As news alert! was going to press, the Senate Judiciary Committee was negotiating with the Justice Department over the terms for holding a hearing on U.S. Attorney Janet Napolitano, a Clinton appointee who has been accused by Republican lawmakers of impeding federal child-pornography probes in Arizona. The Justice Department was insisting that the June 26 hearing be held behind closed doors on the grounds that an open one may compromise ongoing pom investigations in Arizona.
A closed session no doubt will help Napolitano weather the Republican squall. But a storm could be on its way for the U. S. attorney -- that is, if senators start taking an interest in the current conflict-of-interest allegations flying around Napolitano.
News alert! has discovered that a recent decision by Napolitano not to prosecute a savings-and-loan fraud case in the Grand Canyon State has prompted dismay in the U.S. attorney's office in Arizona and triggered accusations of improper behavior.
According to internal memorandums -- copies of which have been secured by news alert! -- Napolitano declined in February to prosecute an $18 million S&L fraud action that involved James Reiss, a client of her former law firm, Lewis and Roca.
She did this after apparently recusing herself from the case in accordance with Justice Department regulations. But shortly before Assistant US. Attorney Linda Boone was ready to seek indictments, Napolitano intervened and put a halt to the case.
According to a report of investigation by the Office of the Inspector General at the Federal Deposit Insurance Corp., Napolitano cited as her reasons for the declination that the case would require several months of trial and would become a battle of accounting experts." She also argued that a remedy could be found in a pending civil action by the Resolution Trust Corp., or RTC.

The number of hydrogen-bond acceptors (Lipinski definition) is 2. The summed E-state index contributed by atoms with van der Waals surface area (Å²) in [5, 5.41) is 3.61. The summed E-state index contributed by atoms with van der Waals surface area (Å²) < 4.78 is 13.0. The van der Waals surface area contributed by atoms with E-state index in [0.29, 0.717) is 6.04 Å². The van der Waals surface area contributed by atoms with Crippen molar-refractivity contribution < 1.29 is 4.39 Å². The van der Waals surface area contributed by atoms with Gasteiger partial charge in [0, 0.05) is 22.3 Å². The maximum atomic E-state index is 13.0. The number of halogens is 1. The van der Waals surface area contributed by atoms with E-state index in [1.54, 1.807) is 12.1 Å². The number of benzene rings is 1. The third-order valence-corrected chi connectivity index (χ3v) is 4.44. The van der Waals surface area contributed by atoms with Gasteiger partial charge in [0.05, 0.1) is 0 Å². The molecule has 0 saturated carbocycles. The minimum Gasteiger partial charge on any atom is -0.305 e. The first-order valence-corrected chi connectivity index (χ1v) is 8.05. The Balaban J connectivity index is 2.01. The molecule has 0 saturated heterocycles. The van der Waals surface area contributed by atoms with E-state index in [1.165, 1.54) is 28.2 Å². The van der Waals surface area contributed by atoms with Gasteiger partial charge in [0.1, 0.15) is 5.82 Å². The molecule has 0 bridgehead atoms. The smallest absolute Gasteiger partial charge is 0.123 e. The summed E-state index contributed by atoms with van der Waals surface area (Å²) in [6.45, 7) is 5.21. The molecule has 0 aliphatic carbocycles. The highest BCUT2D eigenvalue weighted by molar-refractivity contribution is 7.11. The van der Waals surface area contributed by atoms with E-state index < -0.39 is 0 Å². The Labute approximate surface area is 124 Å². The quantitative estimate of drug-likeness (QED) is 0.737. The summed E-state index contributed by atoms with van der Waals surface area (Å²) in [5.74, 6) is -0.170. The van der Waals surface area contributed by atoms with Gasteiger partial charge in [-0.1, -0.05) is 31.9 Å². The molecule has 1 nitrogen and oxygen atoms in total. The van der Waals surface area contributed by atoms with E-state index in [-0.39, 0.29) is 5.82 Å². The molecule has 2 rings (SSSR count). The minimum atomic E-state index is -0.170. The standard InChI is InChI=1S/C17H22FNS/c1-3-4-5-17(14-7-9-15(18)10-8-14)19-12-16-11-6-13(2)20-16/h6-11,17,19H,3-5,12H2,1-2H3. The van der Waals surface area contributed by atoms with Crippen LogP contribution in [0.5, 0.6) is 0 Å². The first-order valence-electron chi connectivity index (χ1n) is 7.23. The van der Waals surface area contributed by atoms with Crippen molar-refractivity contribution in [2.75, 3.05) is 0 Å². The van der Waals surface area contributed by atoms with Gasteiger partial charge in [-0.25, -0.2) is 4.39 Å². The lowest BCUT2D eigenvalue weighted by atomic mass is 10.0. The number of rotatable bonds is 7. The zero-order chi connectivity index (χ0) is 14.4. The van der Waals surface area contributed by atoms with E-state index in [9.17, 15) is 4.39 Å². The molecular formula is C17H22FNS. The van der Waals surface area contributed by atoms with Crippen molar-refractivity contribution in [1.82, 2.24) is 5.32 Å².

Her decision came after an exhaustive probe by Boone and RTC investigator Ray Plummery. The investigation concerned the 1991 sale of WESAV Mortgage Corp., a financial mstitution owned the RTC, to First Western Corp. of Scottsdale, Ariz. According to a 1994 RTC inspector general audit, several officers of WESAV rigged the bidding process, resulting in the institufion being sold for "about $18 million less than its fair value." The officers later were hired by First Western -- a move the RTC inspector general characterized as "improper."
It was around the time of Napolitano's Senate confirmation in November 1993 that Boone was contacted by Ed Novak of Lewis and Roca to inform her that he was representing Reiss, a partner at First Western. Boone immediately fired off a memo to Napolitano, who'd been a partner at Lewis and Roca before her appointment warning the new U. S. attorney that she faced a potential conflict of interest. Napolitano appeared to recuse herself
But in early 1996, Boone was notified that her boss had not recused herself and had decided on declination -- a decision that struck more than one federal law officer in Arizona as inappropriate.
In a memorandum dated Jan. 16,1996, Boone expressed her frustration with the decision to Plummery. I was verbally MM that the U.S. attorney [Napolitano] has decided to decline a" prosecution in the WESAV investigation... Apparently there was a meeting ... but I was not invitect consulted or questioned further.... Recall my earlier warning and do not sink into the depths of despair like I did this weekend:" In a lengthy Jan. 19 memo to Napolitano, Boone complained about "various mistatements of fact in the US. attorney's grounds for the declination. She noted: "Of course, US is a difficult case, because the proposed defendants will be fighting for their professional lives, as is usually the case in whitecollar crimes."
Boone's only public comment? I wasn't surprised by the decision I was disappointed. We should have prosecuted," she says.